What It Means To Be Indian
I take it all back. Indians drive like maniacs. They overtake on a whim with zero view of oncoming traffic, and the margin of error as they skirt each other is ±0. Their keeping it road-safe efforts are compounded by wild dogs and wandering cows.
If the act of driving were dance, I reside in a militarised line dancing troop, while a billion Indians are busy doing the tango. Levity stalks the face of every driver. Not one person takes almost being run over seriously. All I can think of is imminent death.
My driver for the whole trip is Don Ford. I want to know how a 50 year old native of Chennai got such a name, but we don’t know each other well enough for such personal questions yet.
I have recently been promoted to the front seat, on his invitation. I prefer this to languishing in the back of the car. I rather know when that truck, laden with salt sacks, is about to hit us head on.
The hand-reaped salt of Odiyer Lake is locally very well respected. It would be a noble, preserving way to go.
‘They say we don’t value life’, Don says, referring to foreigners’ perception of Indian driving habits, ‘But, of course, we do.’
‘It’s just not practical to follow the rules all the time when so many people use the road. If we did that at rush hour, one half of the road would be clogged with traffic and the other half would be empty. That’s a bad use of the road.’
I observe the mayhem in front of me, replete with honking, light-flashing, weaving and wandering. I have to admit he makes a good point. This is the essential grammar of India’s traffic tango. It may be raucous, but it works for the most part. Because each driver needs to understand the other’s intent, the dance has been thus codified.
Indeed, 2014 global statistics seem to bear this out. India falls in the average zone with an annual toll of 18 road deaths per 100,000. Thailand is more than twice this figure, and India does significantly better than similarly developing and monstrous China.
Suddenly, Don cries out sharply. He’s seen something in the rear view mirror.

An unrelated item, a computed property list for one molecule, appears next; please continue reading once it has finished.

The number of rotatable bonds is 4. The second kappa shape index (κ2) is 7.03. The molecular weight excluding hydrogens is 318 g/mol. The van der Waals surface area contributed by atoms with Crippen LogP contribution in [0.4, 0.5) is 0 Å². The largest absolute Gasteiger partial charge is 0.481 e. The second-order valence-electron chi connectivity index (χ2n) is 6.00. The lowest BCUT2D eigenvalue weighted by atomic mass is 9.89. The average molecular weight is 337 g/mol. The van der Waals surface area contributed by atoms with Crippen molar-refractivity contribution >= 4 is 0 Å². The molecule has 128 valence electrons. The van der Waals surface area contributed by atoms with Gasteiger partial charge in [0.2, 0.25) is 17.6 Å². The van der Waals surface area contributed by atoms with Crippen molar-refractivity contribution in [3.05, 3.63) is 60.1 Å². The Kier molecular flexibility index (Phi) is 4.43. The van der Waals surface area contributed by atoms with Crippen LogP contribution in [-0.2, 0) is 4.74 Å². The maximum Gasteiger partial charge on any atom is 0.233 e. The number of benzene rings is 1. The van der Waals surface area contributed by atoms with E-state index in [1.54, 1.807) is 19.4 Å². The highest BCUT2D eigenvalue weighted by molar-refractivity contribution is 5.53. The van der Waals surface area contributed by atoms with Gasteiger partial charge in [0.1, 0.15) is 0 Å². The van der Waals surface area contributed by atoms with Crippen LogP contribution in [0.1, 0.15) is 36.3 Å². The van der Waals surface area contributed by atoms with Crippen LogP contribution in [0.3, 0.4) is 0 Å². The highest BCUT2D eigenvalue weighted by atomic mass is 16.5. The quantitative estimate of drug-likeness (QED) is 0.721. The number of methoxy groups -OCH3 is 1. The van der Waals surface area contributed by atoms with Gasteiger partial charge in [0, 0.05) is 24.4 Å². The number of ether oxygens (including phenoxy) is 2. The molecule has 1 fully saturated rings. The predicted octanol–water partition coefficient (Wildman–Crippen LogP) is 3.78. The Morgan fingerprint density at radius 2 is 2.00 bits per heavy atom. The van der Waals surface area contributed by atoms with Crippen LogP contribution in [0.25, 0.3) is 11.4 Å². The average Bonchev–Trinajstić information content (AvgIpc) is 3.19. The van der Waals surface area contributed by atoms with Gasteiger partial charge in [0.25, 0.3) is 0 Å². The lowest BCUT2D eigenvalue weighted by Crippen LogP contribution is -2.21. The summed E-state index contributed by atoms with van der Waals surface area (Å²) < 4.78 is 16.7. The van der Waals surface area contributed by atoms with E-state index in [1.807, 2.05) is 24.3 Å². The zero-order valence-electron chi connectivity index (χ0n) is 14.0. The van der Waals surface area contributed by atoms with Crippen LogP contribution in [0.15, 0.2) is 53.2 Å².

‘Ugh! A car just hit a calf’, he says.
I look back.
Lying flat out on the kerb is a limp, diminutive animal. The offending driver has pulled over and is exiting his vehicle.
As we continue, I ask Don what will happen next…
So, apparently, the owner of the calf will soon show up and demand compensation of the driver. If he refuses, the owner’s village will arrive and together they’ll harangue him for even more money. If he should try to flee the scene, they will make chase and there will be hell to pay.
Indian justice can be spontaneous, collective and, for issues such as these, delivered without recourse to the law.
As we weave our way to the gates of Pondicherry, the sparkling Bay of Bengal to our left, I get to the heart of the matter, asking Don the question at the centre of all my questions.
It takes me a while to articulate what I want to say.
‘So, what is the meaning of being Indian? What makes you Indian?
Time passes as he considers his answer.
I playfully use the information he has given me so far to discount the things it cannot be.
‘It’s not the language because they are many and varied’, I say. ‘It’s not the dress, because fashion traditions vary by region too; and it’s not the physical look, because people from the north are pale and high-cheeked while those here in the south are distinctively dark….’
He concludes his pause with an answer which takes on the tone of a speech.
‘What makes me Indian is that I am free’, Don Ford says. ‘I am not free to murder someone. But I can go about my own business. I can do whatever I want and I’m not bound by rules. I can use my initiative to get ahead. I am free to live my life. Free to drive as I choose’.